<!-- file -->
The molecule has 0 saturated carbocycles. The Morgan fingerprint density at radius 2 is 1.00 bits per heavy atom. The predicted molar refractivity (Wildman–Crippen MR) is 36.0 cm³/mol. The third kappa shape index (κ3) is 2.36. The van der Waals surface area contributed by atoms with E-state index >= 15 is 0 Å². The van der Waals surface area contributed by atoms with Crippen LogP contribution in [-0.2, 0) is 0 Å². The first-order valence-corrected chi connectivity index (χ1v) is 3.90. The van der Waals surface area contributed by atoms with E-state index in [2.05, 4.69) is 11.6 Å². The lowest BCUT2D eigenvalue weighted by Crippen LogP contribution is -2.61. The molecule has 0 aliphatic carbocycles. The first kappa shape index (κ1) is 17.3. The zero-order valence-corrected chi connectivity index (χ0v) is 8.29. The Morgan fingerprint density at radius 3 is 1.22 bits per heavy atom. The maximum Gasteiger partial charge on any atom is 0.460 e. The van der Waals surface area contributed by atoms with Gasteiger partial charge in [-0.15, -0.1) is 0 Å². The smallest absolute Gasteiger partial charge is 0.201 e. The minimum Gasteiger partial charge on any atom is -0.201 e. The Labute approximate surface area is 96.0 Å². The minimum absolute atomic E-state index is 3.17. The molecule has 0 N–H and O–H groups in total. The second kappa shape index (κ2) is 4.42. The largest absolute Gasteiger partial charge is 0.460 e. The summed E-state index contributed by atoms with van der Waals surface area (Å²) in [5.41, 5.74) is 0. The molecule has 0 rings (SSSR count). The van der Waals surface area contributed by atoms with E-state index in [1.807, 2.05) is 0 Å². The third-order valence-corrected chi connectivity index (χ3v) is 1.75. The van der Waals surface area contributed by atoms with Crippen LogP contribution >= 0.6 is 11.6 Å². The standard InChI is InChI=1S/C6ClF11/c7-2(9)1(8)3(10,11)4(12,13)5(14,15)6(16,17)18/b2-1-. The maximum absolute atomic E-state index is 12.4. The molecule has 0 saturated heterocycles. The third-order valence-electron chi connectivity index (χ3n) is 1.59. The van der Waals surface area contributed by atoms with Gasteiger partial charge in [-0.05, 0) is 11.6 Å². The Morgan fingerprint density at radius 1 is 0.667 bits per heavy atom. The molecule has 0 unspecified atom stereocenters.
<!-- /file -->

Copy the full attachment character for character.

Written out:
The molecule has 0 saturated carbocycles. The Morgan fingerprint density at radius 2 is 1.00 bits per heavy atom. The predicted molar refractivity (Wildman–Crippen MR) is 36.0 cm³/mol. The third kappa shape index (κ3) is 2.36. The van der Waals surface area contributed by atoms with E-state index >= 15 is 0 Å². The van der Waals surface area contributed by atoms with Crippen LogP contribution in [-0.2, 0) is 0 Å². The first-order valence-corrected chi connectivity index (χ1v) is 3.90. The van der Waals surface area contributed by atoms with E-state index in [2.05, 4.69) is 11.6 Å². The lowest BCUT2D eigenvalue weighted by Crippen LogP contribution is -2.61. The molecule has 0 aliphatic carbocycles. The first kappa shape index (κ1) is 17.3. The zero-order valence-corrected chi connectivity index (χ0v) is 8.29. The Morgan fingerprint density at radius 3 is 1.22 bits per heavy atom. The maximum Gasteiger partial charge on any atom is 0.460 e. The van der Waals surface area contributed by atoms with Gasteiger partial charge in [-0.15, -0.1) is 0 Å². The smallest absolute Gasteiger partial charge is 0.201 e. The minimum Gasteiger partial charge on any atom is -0.201 e. The Labute approximate surface area is 96.0 Å². The minimum absolute atomic E-state index is 3.17. The molecule has 0 N–H and O–H groups in total. The second kappa shape index (κ2) is 4.42. The largest absolute Gasteiger partial charge is 0.460 e. The summed E-state index contributed by atoms with van der Waals surface area (Å²) in [5.41, 5.74) is 0. The molecule has 0 rings (SSSR count). The van der Waals surface area contributed by atoms with E-state index in [1.807, 2.05) is 0 Å². The third-order valence-corrected chi connectivity index (χ3v) is 1.75. The van der Waals surface area contributed by atoms with Crippen LogP contribution >= 0.6 is 11.6 Å². The standard InChI is InChI=1S/C6ClF11/c7-2(9)1(8)3(10,11)4(12,13)5(14,15)6(16,17)18/b2-1-. The maximum absolute atomic E-state index is 12.4. The molecule has 0 saturated heterocycles. The third-order valence-electron chi connectivity index (χ3n) is 1.59. The van der Waals surface area contributed by atoms with Gasteiger partial charge in [-0.05, 0) is 11.6 Å². The Morgan fingerprint density at radius 1 is 0.667 bits per heavy atom. The molecule has 0 unspecified atom stereocenters.